Re: poly: polymath digest for 13 Feb 98

From: d.brin <>
Date: Fri Feb 13 1998 - 13:07:52 PST

Quick note: The first part of David Freedman's explanation of Fisher,
about the reason for an equal sex birth equilibrium, is correct. Whether
species are monogamous or feature big harems. All result in equal numbers
of males and females conceived. The female pups are 'sure bets for a few
grandchildren.' The males are 'gambles' since many males fail to breed,
but the successful ones have lots. Averages out to the same likely success

But then David seems to imply (am I reading him wrong?) that elephant seals
give birth to unequal numbers of male and female offspring. Anyway, this
is not true. They have just as many male as female pups. And the males DO
compete! The winner of a harem ('beachmaster') often dies of exhaustion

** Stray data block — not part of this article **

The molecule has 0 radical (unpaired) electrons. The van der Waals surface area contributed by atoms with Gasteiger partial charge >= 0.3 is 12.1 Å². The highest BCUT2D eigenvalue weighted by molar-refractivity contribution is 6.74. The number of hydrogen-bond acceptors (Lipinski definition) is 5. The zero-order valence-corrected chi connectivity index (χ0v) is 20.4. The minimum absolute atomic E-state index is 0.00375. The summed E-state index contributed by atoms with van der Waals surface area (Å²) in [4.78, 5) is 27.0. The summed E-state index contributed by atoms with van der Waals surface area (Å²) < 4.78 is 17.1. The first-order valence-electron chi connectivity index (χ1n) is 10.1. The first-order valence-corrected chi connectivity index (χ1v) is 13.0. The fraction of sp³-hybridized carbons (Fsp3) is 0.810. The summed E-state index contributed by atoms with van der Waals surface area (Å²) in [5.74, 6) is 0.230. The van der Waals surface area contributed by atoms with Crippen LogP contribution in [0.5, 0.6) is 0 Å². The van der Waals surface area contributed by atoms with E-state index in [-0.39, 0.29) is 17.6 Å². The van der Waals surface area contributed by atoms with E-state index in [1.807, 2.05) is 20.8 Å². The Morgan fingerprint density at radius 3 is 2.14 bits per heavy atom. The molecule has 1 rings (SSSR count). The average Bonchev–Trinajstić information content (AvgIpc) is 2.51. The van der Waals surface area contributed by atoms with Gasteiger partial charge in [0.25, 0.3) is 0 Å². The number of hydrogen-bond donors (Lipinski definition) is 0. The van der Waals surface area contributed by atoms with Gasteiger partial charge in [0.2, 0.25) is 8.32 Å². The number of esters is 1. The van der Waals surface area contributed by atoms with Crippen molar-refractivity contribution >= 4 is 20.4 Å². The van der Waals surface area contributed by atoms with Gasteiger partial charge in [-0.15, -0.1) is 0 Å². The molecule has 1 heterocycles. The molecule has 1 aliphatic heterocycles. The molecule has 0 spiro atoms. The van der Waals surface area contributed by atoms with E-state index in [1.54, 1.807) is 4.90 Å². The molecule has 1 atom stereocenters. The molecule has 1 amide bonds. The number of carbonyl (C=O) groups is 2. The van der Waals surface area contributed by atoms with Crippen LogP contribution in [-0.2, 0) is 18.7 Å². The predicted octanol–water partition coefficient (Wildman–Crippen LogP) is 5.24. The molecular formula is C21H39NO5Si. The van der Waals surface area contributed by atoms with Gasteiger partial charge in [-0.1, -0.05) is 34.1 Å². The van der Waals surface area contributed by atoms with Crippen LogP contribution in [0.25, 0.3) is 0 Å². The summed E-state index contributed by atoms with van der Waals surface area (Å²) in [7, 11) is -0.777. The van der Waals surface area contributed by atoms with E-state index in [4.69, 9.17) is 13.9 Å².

charging back and forth fending off 'the other 39 males who want in.' so
the size aspect definitely is directly related to competition with other

Moreover, the male pup only starts getting super large AFTER the mother no
longer has the burden of feeding him. A male's upbringing cost is no
greater than a female's.

By the way, my last intellectual 'guerilla raid' -- before I decided to
take on privacy and all that in The Transparent Society -- was a little
sociobiology paper about sexual selection in humans, pointing out that we
are very weird. In most species it is the male who bears the burden of
selection pressure, as the female bears the burden of gestation/rearing.
But in humans the female has BOTH burdens. Female humans have clearly been
the ones whose bodies have been modified by male-choice selection
pressures, because their physical appearance differs more from the typical
ape body plan than male humans do. Most anthropologists fixate on breasts
when they discuss this, but I believe that's a secondary effect. Men have
widely varied taste re: female breasts... but very few men will marry a
woman who has a free flowing beard!